Photo/Illutration Former Justice Minister Katsuyuki Kawai, left, and his wife, Anri, an Upper House member (Kotaro Ebara, Hikaru Uchida)

The nation's summer 1974 Upper House election was so corrupted by vote-buying that a U.S. daily's coverage of it used the expression "big yen" with shocked disdain.

One candidate spent 2 billion yen ($18.79 million), and more than 100 people were arrested, according to "Minzoku Senkyo no Yukue" (The future of folk election) by folklorist Jin Sugimoto, 72.

The manager of one candidate's campaign, a member of whom was arrested, applied to this election a slogan that went to the effect, "Invest 1 billion yen and you'll win. Invest 700 million yen, and you won't win."

The manager himself was also indicted, but claimed the money he invested was meant for funding a support group, not for bribery. This individual was well known within his circles and dubbed "the god of elections."

He preached that the election outcome was determined by the amount of "saisen" (donations of money made by worshipers at temples and shrines), and he also knew perfectly well to whom and how far the "donations" needed to be made.

I heard almost identical "logic" on Aug. 25.

Former Justice Minister Katsuyuki Kawai, accused of vote-buying together with his Upper House legislator wife, Anri, pleaded not guilty with this assertion: "The intent (of giving money) was not to ask to help the campaign."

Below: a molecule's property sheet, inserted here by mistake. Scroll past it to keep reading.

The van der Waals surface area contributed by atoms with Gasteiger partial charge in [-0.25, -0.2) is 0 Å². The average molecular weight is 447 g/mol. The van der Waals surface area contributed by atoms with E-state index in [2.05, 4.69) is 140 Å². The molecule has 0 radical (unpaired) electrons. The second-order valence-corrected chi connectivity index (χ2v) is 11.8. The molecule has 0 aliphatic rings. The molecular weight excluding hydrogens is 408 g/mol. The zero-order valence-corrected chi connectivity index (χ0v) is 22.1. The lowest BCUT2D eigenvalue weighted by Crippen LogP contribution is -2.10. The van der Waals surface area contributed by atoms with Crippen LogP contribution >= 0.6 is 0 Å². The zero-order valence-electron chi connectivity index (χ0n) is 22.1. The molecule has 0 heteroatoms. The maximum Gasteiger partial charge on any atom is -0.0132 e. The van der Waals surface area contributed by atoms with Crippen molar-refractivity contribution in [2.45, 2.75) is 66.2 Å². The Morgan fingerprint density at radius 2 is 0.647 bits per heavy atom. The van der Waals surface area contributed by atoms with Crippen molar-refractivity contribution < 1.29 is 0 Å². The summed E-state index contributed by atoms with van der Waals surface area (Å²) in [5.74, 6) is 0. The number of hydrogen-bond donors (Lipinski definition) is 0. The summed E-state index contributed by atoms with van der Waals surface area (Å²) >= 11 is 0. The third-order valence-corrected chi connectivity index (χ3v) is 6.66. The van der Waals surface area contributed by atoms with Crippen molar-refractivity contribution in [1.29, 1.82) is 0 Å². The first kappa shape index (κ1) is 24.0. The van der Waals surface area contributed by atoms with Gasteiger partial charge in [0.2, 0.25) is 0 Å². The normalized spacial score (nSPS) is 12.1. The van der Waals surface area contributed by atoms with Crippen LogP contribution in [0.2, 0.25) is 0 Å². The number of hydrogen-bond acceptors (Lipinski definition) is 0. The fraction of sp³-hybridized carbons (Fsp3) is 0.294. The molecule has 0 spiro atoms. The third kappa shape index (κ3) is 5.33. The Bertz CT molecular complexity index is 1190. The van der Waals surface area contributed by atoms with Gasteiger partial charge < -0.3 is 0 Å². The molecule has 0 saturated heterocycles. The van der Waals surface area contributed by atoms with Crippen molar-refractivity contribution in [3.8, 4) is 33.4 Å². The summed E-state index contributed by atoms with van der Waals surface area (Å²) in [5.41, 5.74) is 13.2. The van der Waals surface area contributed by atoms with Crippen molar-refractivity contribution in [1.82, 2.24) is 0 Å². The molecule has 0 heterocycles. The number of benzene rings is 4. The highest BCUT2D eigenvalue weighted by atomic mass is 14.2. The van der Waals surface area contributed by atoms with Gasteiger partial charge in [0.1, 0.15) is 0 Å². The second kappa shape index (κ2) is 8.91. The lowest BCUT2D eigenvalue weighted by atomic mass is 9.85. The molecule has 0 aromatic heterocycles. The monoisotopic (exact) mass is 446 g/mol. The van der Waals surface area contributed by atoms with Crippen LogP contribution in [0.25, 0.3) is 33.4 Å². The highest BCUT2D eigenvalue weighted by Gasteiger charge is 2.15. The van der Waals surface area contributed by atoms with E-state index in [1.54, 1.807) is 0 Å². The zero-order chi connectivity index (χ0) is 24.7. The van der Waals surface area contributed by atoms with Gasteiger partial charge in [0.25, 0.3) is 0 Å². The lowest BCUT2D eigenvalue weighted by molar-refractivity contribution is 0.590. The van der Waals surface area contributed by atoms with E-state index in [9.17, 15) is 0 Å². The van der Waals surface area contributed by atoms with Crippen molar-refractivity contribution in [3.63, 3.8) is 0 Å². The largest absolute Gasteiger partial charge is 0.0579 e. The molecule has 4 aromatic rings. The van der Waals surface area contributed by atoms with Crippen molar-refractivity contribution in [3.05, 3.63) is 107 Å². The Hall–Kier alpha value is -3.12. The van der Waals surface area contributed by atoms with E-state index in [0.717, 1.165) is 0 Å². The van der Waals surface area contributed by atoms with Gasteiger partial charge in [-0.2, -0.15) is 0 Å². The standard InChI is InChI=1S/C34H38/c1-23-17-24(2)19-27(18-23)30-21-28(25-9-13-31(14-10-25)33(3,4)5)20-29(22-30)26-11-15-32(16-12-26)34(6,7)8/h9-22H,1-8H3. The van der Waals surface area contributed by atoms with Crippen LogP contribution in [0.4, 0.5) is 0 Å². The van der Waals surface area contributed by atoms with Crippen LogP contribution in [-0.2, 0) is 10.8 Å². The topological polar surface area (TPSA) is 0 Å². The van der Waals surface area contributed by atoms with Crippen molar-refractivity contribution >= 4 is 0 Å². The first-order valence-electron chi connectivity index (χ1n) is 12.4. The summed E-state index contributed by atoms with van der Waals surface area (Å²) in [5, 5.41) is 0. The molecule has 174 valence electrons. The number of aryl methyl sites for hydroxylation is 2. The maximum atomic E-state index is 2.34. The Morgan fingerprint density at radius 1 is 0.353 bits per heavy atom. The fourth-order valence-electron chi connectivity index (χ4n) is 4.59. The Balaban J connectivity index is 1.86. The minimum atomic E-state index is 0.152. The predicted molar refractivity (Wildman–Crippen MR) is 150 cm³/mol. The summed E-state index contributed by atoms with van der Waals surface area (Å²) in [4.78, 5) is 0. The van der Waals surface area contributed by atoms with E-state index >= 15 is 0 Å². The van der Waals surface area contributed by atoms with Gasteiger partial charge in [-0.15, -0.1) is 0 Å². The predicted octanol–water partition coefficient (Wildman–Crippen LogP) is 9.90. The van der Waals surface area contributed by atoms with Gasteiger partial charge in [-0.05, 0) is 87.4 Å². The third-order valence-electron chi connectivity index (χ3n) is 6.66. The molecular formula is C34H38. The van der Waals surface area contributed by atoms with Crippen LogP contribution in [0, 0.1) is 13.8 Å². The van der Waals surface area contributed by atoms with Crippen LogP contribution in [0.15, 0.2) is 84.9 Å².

Kawai has effectively admitted giving cash to 100 individuals, including prefectural assembly members, but insisted the money was meant purely as gifts with which to congratulate them for winning elections, or as a gesture of goodwill and encouragement toward candidates seeking elected offices.

Kawai's lawyers argued that his actions amounted "jiban baiyo," which translates as "cultivating his electoral base." This unfamiliar Japanese expression is said to denote activities that are meant to solidify one's support base.

But Kawai is a seven-term Lower House legislator. If the prosecutors' allegation is true--that this already well-established politico openly shoved wads of cash into the hands of people in public restrooms and even in his own car--such behavior can hardly be construed as "cultivating his support base."

The Liberal Democratic Party headquarters provided Kawai and his wife with a whopping 150 million yen, which is said to be 10 times the normal campaign funding any candidate would receive from the party.

Did the party leaders figure that would be about the amount needed to ensure Anri Kawai's successful Upper House bid?

But in any case, I am stunned anew that such a big, fat "saisen" was changing hands even in this day and age.

--The Asahi Shimbun, Aug. 26

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Vox Populi, Vox Dei is a popular daily column that takes up a wide range of topics, including culture, arts and social trends and developments. Written by veteran Asahi Shimbun writers, the column provides useful perspectives on and insights into contemporary Japan and its culture.